The video game industry is huge, being the fourth biggest entertainment market in the world, larger than movies, even boasting the most successful worldwide entertainment product of all time with Grand Theft Auto 5. However, we haven’t seen ANY successful video game adaptations in Hollywood. It should be a sure way to make an easy buck, taking advantage of a wealth of superb source material, as well as a titanic sized established audience. So what’s going wrong?
First and foremost, there seems to be a basic misunderstanding of how to handle video game properties in the movie business. There are some truly great narratives within video games that should be ripe for the picking, given the right creative presence is at hand, yet we are seeing sub-par, lazy films like Hitman and Doom being put into production. These are GREAT video games but they aren’t suitable for a film adaptation. They rely on their phenomenal gameplay rather than interesting characters or narrative.
Hollywood seems to be honing in on the overly violent aspects of the video game world, because they think that people only play video games for the gratuitous violence. Hitman is a successful video game because of the non-linear ways of approaching certain objectives, as well as its penchant for imaginative assassinations. How are you supposed to translate these aspects successfully onto the silver screen? You can’t. Well, you can try but you end up with a forgettable, sub-standard CGI heavy, action film that barely grossed £82 million. Video games are a multi billion dollar industry, their movies need to be doing a lot better.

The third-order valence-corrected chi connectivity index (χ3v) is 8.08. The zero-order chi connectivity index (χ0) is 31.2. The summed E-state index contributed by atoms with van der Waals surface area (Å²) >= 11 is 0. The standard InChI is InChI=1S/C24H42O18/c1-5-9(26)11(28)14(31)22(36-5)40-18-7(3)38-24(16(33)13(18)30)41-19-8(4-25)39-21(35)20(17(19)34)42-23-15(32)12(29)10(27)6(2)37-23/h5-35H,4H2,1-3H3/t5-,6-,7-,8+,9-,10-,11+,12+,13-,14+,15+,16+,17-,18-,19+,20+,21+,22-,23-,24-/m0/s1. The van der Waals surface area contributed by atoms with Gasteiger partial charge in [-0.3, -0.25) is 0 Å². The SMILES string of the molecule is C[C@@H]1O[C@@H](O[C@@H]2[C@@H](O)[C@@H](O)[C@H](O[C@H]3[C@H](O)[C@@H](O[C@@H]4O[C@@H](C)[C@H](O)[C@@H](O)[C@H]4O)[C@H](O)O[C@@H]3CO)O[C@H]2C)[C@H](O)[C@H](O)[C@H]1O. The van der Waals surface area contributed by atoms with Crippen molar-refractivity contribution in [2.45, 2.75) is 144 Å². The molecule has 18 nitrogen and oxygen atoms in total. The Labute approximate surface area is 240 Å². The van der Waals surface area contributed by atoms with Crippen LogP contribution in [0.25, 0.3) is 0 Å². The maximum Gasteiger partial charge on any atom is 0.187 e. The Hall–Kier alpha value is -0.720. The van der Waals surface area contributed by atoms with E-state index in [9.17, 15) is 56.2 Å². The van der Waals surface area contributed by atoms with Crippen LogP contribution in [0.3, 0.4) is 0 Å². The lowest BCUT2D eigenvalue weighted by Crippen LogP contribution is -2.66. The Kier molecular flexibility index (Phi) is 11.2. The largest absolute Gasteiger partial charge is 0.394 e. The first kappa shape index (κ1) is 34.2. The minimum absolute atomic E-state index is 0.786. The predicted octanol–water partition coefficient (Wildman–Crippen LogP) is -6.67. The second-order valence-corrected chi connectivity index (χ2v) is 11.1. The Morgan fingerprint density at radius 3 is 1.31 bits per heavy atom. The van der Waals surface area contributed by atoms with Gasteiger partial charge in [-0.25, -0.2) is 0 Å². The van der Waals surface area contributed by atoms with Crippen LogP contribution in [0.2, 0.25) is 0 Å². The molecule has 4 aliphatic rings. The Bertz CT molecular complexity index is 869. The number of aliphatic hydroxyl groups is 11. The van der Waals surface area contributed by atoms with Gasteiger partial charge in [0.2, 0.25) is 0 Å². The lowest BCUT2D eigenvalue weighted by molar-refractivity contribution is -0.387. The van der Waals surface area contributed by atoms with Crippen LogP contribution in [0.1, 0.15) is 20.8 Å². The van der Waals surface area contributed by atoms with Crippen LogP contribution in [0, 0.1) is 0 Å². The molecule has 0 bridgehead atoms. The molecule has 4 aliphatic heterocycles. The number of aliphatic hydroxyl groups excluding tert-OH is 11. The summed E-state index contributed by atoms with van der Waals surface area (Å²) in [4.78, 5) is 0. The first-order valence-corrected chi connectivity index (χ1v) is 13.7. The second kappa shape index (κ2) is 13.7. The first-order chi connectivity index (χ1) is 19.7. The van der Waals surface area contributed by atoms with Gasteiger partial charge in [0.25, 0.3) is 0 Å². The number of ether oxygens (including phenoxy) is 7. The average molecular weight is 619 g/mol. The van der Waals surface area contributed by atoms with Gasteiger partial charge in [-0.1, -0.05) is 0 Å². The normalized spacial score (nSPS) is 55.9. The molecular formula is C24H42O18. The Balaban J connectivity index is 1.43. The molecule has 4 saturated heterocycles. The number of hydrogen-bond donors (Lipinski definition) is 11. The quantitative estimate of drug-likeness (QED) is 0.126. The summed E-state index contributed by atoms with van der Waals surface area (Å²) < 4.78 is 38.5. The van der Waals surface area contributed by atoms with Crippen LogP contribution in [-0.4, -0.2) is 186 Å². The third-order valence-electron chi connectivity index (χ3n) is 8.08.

But not all hope is lost. At the end of this year, Ubisoft are releasing an adaptation of their flagship property, Assassins Creed. A film that boasts a fantastic cast of Michael Fassbender, Marion Cotillard, Jeremy Irons and Brendan Gleeson as well as a young talented director with Justin Kurzel. Fassbender portrays Callum Lynch as he explores the memories of his ancestor and gains the skills of a Master Assassin, discovering that he is a descendant of the secret Assassins order.
Immediately, Assassins Creed dodges the problem that would plague most video game adaptations, in that it won’t be directly adapting its source material. Instead, it takes the great ideas presented by the video game series and seeks to build upon it in a way that is appropriate for a movie. In the video games, the stories of Altair and Ezio are told over the course of 8+ hours, which would be a nightmare to cut down to an acceptable movie runtime. By choosing a new time period and brand new protagonist, Ubisoft can tell a corehent story that isn’t arrested by the video games, which will also surprise veteran fans of the series.
Michael Fassbender has even stressed the importance of staying relevant to the source material as well as being original, stating, “You know, we absolutely want to respect the game. There’s so much cool stuff in the game that we’re actually spoiled for choice in terms of what we can use and what we can’t, but we also want to bring new elements to it and perhaps our own version of things that already exist in the game. But we’re definitely making a feature film, and we’re approaching it as a feature film, as opposed to approaching it as a video game.”
And with Ubisoft themselves leading the film, there seems to be a synchronisation all the way through production, from the studio head to the director to the star, who have respect for Assassins Creed, as well as a deep understanding of how to properly adapt it for the average movie going audience. A very similar synchronisation that was apparent with the recent Deadpool film, which is enjoying runaway success, because the creative powers behind the movie were allowed to fully realise their vision.
Could Assassins Creed be the spark that sets hundreds of video game adaptations in motion? We will have to wait until 21st December to find out.